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Masters of Champagne

The Perfect Ambience
Flying colours: creating the perfect ambience for in-flight Champagne.

From the comfortable reclining seat on-board your Citation Latitude jet, you peek out of the window. You’re cruising calmly above the clouds, and as you look down at your watch, you see you’re already three hours into your flight to Dubai. How has the time flown so quickly? With a book in one hand and a glass of Champagne in the other, you’re content. Despite flying at an altitude of 40,000 ft, the cabin pressure feels like that of just 6,000 ft, and as the sun begins to set, the cabin takes on a warm, red hue. Perfect. 
As you take a sip from your glass, you notice the Champagne seems to change, becoming fruitier and sweeter. Unsure if it’s your imagination, you take another sip. No, it’s definitely sweeter. The only thing that’s changed in the cabin is the reddish lighting caused by the disappearing sun – but that couldn’t be the cause. Could it?

Oestrich-Winkel, Germany, 2004. Visitors to the Allendorf winery, situated on the spectacular Rhine River, chatter excitedly as they wait to start their tasting. It’s not an ordinary session today, however, and these are no ordinary guests: the 206-strong crowd are in fact students from the University of Mainz. They’re joined by three researchers from the university’s Psychology department, who will be testing how different types of lighting affect their tasting experience. Would the red or blue light increase their enjoyment of the wine, and how would green or white lighting change its flavours?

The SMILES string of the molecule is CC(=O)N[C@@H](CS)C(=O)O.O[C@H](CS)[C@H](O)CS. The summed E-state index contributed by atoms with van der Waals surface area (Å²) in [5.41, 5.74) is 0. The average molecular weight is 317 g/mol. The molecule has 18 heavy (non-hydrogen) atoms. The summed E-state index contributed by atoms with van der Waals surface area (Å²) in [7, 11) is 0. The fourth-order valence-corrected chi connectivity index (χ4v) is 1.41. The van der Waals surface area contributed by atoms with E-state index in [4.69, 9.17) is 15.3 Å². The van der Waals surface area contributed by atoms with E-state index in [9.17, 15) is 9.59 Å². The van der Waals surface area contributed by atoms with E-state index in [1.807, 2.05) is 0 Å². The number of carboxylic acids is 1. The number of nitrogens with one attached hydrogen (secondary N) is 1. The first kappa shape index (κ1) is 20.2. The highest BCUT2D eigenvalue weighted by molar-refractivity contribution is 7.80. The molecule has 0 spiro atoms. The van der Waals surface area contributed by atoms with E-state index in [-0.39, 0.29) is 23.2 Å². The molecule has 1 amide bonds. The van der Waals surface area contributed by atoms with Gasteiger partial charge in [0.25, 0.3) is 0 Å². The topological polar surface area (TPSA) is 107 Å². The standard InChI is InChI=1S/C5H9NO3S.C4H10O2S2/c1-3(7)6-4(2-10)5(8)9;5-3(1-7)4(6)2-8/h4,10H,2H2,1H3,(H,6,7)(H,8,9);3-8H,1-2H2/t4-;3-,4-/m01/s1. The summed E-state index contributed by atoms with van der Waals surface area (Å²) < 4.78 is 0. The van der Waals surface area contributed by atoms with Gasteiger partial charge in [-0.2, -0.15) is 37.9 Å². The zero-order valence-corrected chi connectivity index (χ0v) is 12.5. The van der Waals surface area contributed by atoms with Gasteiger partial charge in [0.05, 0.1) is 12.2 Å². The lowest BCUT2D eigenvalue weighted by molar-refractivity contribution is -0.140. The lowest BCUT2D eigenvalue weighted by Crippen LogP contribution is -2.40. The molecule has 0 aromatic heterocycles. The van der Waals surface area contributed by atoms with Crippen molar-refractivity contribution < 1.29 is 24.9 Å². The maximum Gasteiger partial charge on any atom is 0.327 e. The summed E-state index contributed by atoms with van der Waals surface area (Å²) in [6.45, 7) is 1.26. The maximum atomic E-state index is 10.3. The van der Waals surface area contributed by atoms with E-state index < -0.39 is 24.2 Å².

Seated in a windowless room, a far cry from the rolling hills and waterside villages, the tasters work their way through different wine samples while the wall in front of them changes colour. They must score each sample in the areas of sweetness, sourness, bitterness, fruitiness and spiciness. With the ambient lighting switched to red, the wine tastes sweeter and fruitier – more enjoyable. It’s the same with the blue lighting, but less so with the green and white lights. When asked whether they would pay more money for the wines consumed in blue and red lighting, mostly, the answer is yes.

So colour plays a role in defining the flavour of Champagne, but there are other contributing factors too, such as smell and your mood at the time of tasting. With smell making up as much as 80% of taste, how does what we do – or don’t – smell affect the in-flight Champagne tasting experience? As master sommelier Andrea Robinson wrote it in a piece for Business Insider UK in 2015, ‘Your senses are dulled at altitude, making it difficult to appreciate the complex scents and flavours wine has to offer.’ Similarly, Women’s Health UK’s investigation into aeroplane food in 2014 revealed that being stressed, cold or in artificial lighting can also dull taste buds.

Back to the Citation Latitude jet. In an ordinary cabin, the pressure and dry air would be numbing your sense of smell, in turn dulling your taste buds and preventing you from enjoying your Champagne to its fullest. On-board the Citation Latitude, however, the air feels clear and fresh. The jet’s auxiliary power unit, designed to increase passenger comfort whatever the weather, allows you to take a deep breath and enjoy the fragrant perfume of your Champagne.

As the setting sun fades and darkness envelops the skies below you, you lean back into your seat aboard your private jet.

Are you stressed?
Far from it.


Begin your taste experience now.
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